• The drive to bond – The desire to feel loved and valued by forming relationships with others, either platonic or romantic
  • The drive to learn – The desire to satisfy our curiosity
  • The drive to defend – The desire to protect ourselves, our loved ones, and our property
  • The drive to feel – The desire for new sensory stimuli, intense emotional experiences, pleasure, excitement, entertainment, and anticipation

The more clearly you can show that your company provides a combination of these drives, the more attractive your services will become.

StoryShot #3: There Are 10 Ways to Evaluate a Market

Kaufman introduces 10 ways to evaluate a market:

  • Urgency – How badly do people want or need your services right now? 
  • Market size – How many people actively purchase your services or similar ones?
  • Pricing potential – What is the highest price a consumer would pay for your services?
  • Cost of customer acquisition – How easy is it to acquire a new customer? Specifically, how much time and money do you have to spend to get a new customer?
  • Cost of value delivery – How much would it cost you to provide the quality of service required?
  • Uniqueness of your service – How unique will your service be compared to others on the market?
  • Speed to market – How quickly can you create a viable service that can be sold to customers?
  • Upfront investment – How much would you have to invest in creating this viable service?
  • Upsell potential – Are there other services you could offer on top of your primary service?
  • Evergreen potential – Once you have created your initial offer, how much extra work and money will you have to invest to continue selling?

Choose Markets with Competition

It is better to start a business within a market that has competition. Starting in a competitive market means you already know there are paying customers interested in your idea. Adopting this approach will cut your biggest business risk: not having enough potential paying customers.

If you already know such a market exists, you can work on improving your product rather than wasting time proving that a market exists.

Market stallholder selling apples to a customer. He knows the market already exists so hasn’t wasted time proving this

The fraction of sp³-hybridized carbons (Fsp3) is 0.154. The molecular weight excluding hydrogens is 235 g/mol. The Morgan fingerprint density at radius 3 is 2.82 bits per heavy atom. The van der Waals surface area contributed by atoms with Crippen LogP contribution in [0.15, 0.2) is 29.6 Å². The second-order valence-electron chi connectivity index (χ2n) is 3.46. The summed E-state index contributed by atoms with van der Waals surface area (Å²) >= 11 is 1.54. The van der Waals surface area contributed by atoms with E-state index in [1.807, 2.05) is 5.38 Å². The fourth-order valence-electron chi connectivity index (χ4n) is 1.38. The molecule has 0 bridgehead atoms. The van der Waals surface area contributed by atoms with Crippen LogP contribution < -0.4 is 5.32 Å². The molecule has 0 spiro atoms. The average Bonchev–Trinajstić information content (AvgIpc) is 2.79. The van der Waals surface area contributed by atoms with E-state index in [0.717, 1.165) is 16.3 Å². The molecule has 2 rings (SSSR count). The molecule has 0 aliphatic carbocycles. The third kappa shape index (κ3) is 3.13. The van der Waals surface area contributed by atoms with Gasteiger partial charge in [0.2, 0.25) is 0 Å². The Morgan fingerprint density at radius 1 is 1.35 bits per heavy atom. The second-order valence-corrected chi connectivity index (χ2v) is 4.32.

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StoryShot #4: There Are Four Ways to Improve the Value of Your Offers

There are four ways you can improve the value of your offers:

  • Satisfy the core human drives of one or more prospects
  • Offer an attractive, easy-to-visualize end result
  • Command the highest hassle premium by reducing end-user involvement as much as possible
  • Satisfy the prospect’s status-seeking tenancy by providing desirable social signals so they look good to others

StoryShot #5: Obtain Customer Feedback Through Prototyping

When prototyping, don’t worry about other people stealing your idea. Ideas are one of the cheapest entities. A more critical ability is to translate an idea into a reality that creates value.

Prototypes are an effective way to obtain customer feedback on something close to your chosen offer. Once potential customers have viewed a version of your product, you can evaluate and improve it through iteration.

There are six major steps to iteration:

  1. Watch – What’s working? What’s not working?
  2. Ideate – What could be improved?
  3. Guess – Which of your ideas would have the greatest impact?
  4. Which? – Decide what changes to make
  5. Act – Make the changes
  6. Measure – What was the result?

Make every iteration small, clear, and quick. Make sure each one is based on what you have learned from previous iterations.

Here are some tips on how to get the most out of the feedback you receive on your prototype:

  • Get feedback from genuine potential customers, instead of friends and family
  • Ask open-ended questions
  • Steady yourself and keep calm
  • Take what you hear with a grain of salt
  • Allow potential customers to preorder

StoryShot #6: Marketing is About Prospects

Marketing is the art and science of finding prospects. Prospects are people actively interested in what you offer. Essential prospects are qualified prospects. The best companies are exceptional at attracting these prospects quickly and inexpensively.

Your prospects’ attention is limited. You need to filter their attention toward your work. You must also identify the prospects most likely to buy from you. Leading marketers capture the attention of the right people at the right time.

Marketer looking at her computer screen, planning how to capture the attention of prospects